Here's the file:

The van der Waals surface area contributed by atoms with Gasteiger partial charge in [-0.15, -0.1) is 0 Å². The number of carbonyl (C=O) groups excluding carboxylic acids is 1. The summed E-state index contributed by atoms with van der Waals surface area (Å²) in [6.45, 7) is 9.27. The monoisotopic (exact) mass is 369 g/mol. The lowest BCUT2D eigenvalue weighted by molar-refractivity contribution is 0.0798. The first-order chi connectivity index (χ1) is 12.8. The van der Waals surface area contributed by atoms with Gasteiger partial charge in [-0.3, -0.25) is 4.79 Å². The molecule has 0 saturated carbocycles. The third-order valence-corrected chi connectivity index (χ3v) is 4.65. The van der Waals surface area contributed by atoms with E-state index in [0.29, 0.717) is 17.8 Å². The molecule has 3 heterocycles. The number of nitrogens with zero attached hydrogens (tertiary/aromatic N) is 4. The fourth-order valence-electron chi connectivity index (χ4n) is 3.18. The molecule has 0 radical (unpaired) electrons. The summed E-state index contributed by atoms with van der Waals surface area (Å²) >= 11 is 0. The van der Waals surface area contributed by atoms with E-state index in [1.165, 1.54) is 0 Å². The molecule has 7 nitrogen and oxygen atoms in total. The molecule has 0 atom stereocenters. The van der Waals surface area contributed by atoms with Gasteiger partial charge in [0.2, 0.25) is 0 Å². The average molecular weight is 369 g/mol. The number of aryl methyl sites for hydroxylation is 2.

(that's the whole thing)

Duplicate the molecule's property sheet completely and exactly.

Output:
The van der Waals surface area contributed by atoms with Gasteiger partial charge in [-0.15, -0.1) is 0 Å². The number of carbonyl (C=O) groups excluding carboxylic acids is 1. The summed E-state index contributed by atoms with van der Waals surface area (Å²) in [6.45, 7) is 9.27. The monoisotopic (exact) mass is 369 g/mol. The lowest BCUT2D eigenvalue weighted by molar-refractivity contribution is 0.0798. The first-order chi connectivity index (χ1) is 12.8. The van der Waals surface area contributed by atoms with Gasteiger partial charge in [-0.3, -0.25) is 4.79 Å². The molecule has 0 saturated carbocycles. The third-order valence-corrected chi connectivity index (χ3v) is 4.65. The van der Waals surface area contributed by atoms with E-state index in [0.29, 0.717) is 17.8 Å². The molecule has 3 heterocycles. The number of nitrogens with zero attached hydrogens (tertiary/aromatic N) is 4. The fourth-order valence-electron chi connectivity index (χ4n) is 3.18. The molecule has 0 radical (unpaired) electrons. The summed E-state index contributed by atoms with van der Waals surface area (Å²) >= 11 is 0. The van der Waals surface area contributed by atoms with E-state index in [1.165, 1.54) is 0 Å². The molecule has 7 nitrogen and oxygen atoms in total. The molecule has 0 atom stereocenters. The van der Waals surface area contributed by atoms with Gasteiger partial charge in [0.2, 0.25) is 0 Å². The average molecular weight is 369 g/mol. The number of aryl methyl sites for hydroxylation is 2.